Judge rules federal whooping crane case will continue
- unverified comments
Thank you for your submission.Error report or correction
DEFENDANTSDefendants in the suit include:
Bryan Shaw, chairman of the TCEQ
Buddy Garcia and Carlos Rubinstein, commissioners of the TCEQ
Mark Vickery, executive director of the TCEQ;
Al Segovia, South Texas watermaster
CORPUS CHRISTI - A lawsuit against state officials over whooping crane deaths will move forward, a federal judge ruled Wednesday.
"The case is going to move forward to the next phase and we're very pleased," said Jim Blackburn, who represents the group who filed suit in March against four Texas Commission on Environmental Quality officials.
The Aransas Project claims the state agency's policy on water permitting caused the deadliest winter for the seasonal birds, which winter at the Aransas National Wildlife Refuge. Twenty-three cranes died from 2008 to 2009.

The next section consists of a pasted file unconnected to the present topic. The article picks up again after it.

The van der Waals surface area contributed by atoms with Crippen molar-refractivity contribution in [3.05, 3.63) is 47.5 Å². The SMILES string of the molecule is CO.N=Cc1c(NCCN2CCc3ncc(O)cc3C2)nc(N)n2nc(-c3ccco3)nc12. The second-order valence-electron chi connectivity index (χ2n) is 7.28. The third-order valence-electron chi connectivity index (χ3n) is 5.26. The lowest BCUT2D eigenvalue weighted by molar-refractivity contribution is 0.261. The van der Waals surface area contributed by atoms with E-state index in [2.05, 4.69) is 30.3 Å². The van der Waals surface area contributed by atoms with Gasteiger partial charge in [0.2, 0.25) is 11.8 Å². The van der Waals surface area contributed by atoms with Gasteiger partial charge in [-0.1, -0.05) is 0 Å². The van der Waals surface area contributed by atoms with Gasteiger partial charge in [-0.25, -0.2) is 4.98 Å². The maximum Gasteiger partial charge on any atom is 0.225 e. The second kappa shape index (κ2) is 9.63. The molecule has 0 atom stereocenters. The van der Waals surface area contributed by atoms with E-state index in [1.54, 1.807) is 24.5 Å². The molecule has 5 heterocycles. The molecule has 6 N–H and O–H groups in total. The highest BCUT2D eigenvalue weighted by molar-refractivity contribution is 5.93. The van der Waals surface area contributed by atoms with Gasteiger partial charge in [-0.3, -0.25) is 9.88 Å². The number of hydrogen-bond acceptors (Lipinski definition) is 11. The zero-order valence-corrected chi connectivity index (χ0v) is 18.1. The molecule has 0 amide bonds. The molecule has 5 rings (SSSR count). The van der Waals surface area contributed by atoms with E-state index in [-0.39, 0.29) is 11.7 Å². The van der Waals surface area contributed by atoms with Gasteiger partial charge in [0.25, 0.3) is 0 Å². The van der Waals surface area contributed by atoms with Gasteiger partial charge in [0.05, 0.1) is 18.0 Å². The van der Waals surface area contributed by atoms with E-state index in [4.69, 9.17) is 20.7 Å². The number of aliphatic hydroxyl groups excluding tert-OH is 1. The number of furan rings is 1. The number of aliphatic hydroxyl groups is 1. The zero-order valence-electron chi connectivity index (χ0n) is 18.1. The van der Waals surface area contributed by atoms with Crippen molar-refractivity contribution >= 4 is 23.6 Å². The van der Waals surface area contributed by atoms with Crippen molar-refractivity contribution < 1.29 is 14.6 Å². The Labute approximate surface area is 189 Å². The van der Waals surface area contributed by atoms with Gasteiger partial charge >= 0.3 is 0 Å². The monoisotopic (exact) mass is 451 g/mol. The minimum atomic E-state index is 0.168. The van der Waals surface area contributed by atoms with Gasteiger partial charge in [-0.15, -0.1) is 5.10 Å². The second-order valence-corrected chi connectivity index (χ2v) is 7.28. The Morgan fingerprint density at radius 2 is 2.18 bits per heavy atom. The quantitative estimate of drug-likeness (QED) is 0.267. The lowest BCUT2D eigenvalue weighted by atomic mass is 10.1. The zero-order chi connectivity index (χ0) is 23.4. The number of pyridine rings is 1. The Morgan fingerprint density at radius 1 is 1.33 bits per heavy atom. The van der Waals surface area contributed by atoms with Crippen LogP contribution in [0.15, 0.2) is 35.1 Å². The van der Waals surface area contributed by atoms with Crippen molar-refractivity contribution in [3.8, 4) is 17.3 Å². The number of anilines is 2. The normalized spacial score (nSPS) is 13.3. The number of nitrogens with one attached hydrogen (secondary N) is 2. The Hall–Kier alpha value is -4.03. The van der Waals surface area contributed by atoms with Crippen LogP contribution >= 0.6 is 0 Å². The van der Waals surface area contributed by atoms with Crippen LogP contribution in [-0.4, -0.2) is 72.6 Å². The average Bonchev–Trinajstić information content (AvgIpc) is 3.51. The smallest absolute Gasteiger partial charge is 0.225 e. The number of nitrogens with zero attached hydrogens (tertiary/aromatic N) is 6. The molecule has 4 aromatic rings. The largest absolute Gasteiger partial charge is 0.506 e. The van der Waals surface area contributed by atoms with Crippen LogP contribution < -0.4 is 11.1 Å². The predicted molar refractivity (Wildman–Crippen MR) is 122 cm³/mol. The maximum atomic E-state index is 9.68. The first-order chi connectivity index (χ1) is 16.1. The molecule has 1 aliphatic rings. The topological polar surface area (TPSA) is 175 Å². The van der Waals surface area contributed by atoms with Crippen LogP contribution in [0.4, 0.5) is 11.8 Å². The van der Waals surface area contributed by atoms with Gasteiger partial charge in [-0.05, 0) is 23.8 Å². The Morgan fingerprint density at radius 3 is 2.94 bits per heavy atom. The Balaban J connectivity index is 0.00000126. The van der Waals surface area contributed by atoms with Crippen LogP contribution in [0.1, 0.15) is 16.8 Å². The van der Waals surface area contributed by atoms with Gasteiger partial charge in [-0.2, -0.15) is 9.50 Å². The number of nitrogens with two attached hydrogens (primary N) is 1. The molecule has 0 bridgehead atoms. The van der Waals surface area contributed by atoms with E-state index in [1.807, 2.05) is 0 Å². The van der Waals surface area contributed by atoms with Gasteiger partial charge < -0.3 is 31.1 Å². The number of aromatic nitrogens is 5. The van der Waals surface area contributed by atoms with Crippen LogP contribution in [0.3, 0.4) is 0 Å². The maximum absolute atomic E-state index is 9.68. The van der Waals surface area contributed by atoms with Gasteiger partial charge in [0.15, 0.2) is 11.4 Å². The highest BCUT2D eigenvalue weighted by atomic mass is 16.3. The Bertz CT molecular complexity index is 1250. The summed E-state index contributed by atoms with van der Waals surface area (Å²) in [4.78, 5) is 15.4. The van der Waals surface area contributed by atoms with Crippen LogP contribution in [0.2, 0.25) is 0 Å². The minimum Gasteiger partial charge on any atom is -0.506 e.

The group, formed last year as a watchdog of freshwater flows in the Guadalupe River Basin, claims the agency's mismanagement of the water system illegally harmed the birds.
The State of Texas and two interveners, the Guadalupe-Blanco River Authority and the Texas Chemical Council made independent arguments that the case should be dismissed.
Attorneys representing the GBRA argued the federal court should defer the case to the state under the Burford abstention, which says that state processes should handle state issues.
The Aransas Project argued there was no state process to defer to.
The state claimed the defendants did not cause the so-called taking, harming or killing of endangered species, whooping cranes. Taking an endangered species is outlawed by the Endangered Species Act.
Judge Janis Jack ruled individually on each motion after they were presented.
The case now moves to pretrial examinations leading up to the March 2 trial.